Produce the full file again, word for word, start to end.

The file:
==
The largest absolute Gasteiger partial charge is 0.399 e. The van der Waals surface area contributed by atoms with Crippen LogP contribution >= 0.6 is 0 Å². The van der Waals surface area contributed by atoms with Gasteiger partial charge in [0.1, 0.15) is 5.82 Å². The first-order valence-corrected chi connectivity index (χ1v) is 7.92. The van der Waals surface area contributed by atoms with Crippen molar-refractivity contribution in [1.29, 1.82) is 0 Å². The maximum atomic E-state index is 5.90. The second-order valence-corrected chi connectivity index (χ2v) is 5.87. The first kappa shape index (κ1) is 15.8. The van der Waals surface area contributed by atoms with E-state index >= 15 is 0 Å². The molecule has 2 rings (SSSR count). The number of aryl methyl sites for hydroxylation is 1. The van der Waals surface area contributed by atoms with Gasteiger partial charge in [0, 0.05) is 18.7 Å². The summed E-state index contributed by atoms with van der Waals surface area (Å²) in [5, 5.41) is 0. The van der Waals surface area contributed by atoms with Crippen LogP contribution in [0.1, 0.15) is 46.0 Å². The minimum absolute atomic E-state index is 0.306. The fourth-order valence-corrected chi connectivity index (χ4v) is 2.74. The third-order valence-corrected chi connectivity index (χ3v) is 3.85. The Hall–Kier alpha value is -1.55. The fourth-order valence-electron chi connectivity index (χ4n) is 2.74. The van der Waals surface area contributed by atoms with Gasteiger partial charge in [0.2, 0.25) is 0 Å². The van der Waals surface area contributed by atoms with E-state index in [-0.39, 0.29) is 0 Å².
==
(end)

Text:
The largest absolute Gasteiger partial charge is 0.399 e. The van der Waals surface area contributed by atoms with Crippen LogP contribution >= 0.6 is 0 Å². The van der Waals surface area contributed by atoms with Gasteiger partial charge in [0.1, 0.15) is 5.82 Å². The first-order valence-corrected chi connectivity index (χ1v) is 7.92. The van der Waals surface area contributed by atoms with Crippen molar-refractivity contribution in [1.29, 1.82) is 0 Å². The maximum atomic E-state index is 5.90. The second-order valence-corrected chi connectivity index (χ2v) is 5.87. The first kappa shape index (κ1) is 15.8. The van der Waals surface area contributed by atoms with E-state index >= 15 is 0 Å². The molecule has 2 rings (SSSR count). The number of aryl methyl sites for hydroxylation is 1. The van der Waals surface area contributed by atoms with Gasteiger partial charge in [0, 0.05) is 18.7 Å². The summed E-state index contributed by atoms with van der Waals surface area (Å²) in [5, 5.41) is 0. The van der Waals surface area contributed by atoms with Crippen LogP contribution in [0.1, 0.15) is 46.0 Å². The minimum absolute atomic E-state index is 0.306. The fourth-order valence-corrected chi connectivity index (χ4v) is 2.74. The third-order valence-corrected chi connectivity index (χ3v) is 3.85. The Hall–Kier alpha value is -1.55. The fourth-order valence-electron chi connectivity index (χ4n) is 2.74. The van der Waals surface area contributed by atoms with Gasteiger partial charge in [0.2, 0.25) is 0 Å². The van der Waals surface area contributed by atoms with E-state index in [-0.39, 0.29) is 0 Å².